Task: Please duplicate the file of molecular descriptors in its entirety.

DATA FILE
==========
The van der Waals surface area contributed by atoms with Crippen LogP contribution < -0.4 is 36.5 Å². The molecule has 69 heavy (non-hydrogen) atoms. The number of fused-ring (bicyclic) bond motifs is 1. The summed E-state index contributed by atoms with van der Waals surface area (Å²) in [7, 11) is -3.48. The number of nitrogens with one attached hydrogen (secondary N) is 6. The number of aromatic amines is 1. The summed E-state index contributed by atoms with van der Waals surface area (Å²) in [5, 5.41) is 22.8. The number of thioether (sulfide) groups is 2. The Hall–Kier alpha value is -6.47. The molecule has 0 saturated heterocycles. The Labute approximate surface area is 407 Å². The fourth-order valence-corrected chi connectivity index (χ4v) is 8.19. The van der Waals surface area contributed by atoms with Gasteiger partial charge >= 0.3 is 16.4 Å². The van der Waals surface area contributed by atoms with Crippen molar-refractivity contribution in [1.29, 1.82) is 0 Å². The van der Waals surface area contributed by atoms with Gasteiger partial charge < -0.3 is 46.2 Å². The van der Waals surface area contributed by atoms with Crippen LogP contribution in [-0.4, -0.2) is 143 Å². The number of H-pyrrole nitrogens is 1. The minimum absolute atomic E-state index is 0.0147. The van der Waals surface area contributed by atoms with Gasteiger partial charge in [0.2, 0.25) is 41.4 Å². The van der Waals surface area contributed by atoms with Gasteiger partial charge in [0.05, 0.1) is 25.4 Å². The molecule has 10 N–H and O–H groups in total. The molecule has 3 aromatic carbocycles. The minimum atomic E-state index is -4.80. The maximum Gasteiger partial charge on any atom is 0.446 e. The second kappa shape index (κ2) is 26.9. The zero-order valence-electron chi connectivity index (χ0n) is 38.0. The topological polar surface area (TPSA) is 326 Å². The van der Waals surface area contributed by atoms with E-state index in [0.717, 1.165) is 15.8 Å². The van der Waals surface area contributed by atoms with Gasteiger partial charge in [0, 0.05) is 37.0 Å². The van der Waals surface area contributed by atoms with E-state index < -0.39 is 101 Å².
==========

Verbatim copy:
The van der Waals surface area contributed by atoms with Crippen LogP contribution < -0.4 is 36.5 Å². The molecule has 69 heavy (non-hydrogen) atoms. The number of fused-ring (bicyclic) bond motifs is 1. The summed E-state index contributed by atoms with van der Waals surface area (Å²) in [7, 11) is -3.48. The number of nitrogens with one attached hydrogen (secondary N) is 6. The number of aromatic amines is 1. The summed E-state index contributed by atoms with van der Waals surface area (Å²) in [5, 5.41) is 22.8. The number of thioether (sulfide) groups is 2. The Hall–Kier alpha value is -6.47. The molecule has 0 saturated heterocycles. The Labute approximate surface area is 407 Å². The fourth-order valence-corrected chi connectivity index (χ4v) is 8.19. The van der Waals surface area contributed by atoms with Gasteiger partial charge >= 0.3 is 16.4 Å². The van der Waals surface area contributed by atoms with Crippen molar-refractivity contribution in [1.29, 1.82) is 0 Å². The van der Waals surface area contributed by atoms with Gasteiger partial charge < -0.3 is 46.2 Å². The van der Waals surface area contributed by atoms with Crippen LogP contribution in [-0.4, -0.2) is 143 Å². The number of H-pyrrole nitrogens is 1. The minimum absolute atomic E-state index is 0.0147. The van der Waals surface area contributed by atoms with Gasteiger partial charge in [0.2, 0.25) is 41.4 Å². The van der Waals surface area contributed by atoms with Gasteiger partial charge in [0.05, 0.1) is 25.4 Å². The molecule has 10 N–H and O–H groups in total. The molecule has 3 aromatic carbocycles. The minimum atomic E-state index is -4.80. The maximum Gasteiger partial charge on any atom is 0.446 e. The second kappa shape index (κ2) is 26.9. The zero-order valence-electron chi connectivity index (χ0n) is 38.0. The topological polar surface area (TPSA) is 326 Å². The van der Waals surface area contributed by atoms with E-state index in [0.717, 1.165) is 15.8 Å². The van der Waals surface area contributed by atoms with Gasteiger partial charge in [0, 0.05) is 37.0 Å². The van der Waals surface area contributed by atoms with E-state index < -0.39 is 101 Å².